If you download Kindle eBooks from dubious sources aka anywhere other than Amazon, watch out. A security researcher has discovered a security hole in the "Manage Your Kindle" page on Amazon's website that outs your Amazon credentials to hackers the moment you upload a malicious eBook.
Amazon's provides an extremely handy "Send to Kindle" plugin for Windows and Mac to help users send personal documents to their Kindle devices, including eBook files obtained from sources other than Amazon itself. You can choose to archive these in your Kindle Library on the cloud to conveniently zap them to all your Kindles at any time.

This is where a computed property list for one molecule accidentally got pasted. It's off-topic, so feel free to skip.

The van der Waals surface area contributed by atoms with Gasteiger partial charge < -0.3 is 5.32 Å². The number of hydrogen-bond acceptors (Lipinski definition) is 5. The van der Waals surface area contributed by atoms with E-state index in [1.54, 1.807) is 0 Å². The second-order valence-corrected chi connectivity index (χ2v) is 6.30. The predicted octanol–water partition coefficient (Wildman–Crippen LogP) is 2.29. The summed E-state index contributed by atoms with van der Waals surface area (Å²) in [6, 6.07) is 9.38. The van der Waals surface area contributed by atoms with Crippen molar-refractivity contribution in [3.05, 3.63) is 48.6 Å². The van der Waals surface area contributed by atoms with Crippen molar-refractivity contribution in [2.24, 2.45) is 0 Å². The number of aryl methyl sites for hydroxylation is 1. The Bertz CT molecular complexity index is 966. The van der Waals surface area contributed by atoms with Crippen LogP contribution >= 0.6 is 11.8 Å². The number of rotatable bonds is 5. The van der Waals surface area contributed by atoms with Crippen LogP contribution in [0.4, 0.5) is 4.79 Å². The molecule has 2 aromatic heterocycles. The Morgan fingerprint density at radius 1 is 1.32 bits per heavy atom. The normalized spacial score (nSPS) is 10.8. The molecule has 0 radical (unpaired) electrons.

According to The Digital Reader, a hacker can gain access to your Amazon account by simply getting you to download and eBook file, which itself was hacked to include a script like <script src="https://www.example.org/script.js"></script> in the title.
Once the book is added to your library, the code will be executed as soon as you open the library in a web page. It allows the hacker to access your Amazon cookies and thus take over your account.
The researcher, Benjamin Musser, says that he first discovered the flaw in October last year and reported it to Amazon, which instantly fixed it. However, it seems to have crept back in after the company revamped the "Manage Your Kindle" page.
How do you avoid getting bitten? Don't pirate eBooks, for one. And if you do, don't send them to your Kindle using Amazon's Kindle Library. Just copy them to your device over USB. But seriously, don't pirate them in the first place. [The Digital Reader via Engadget]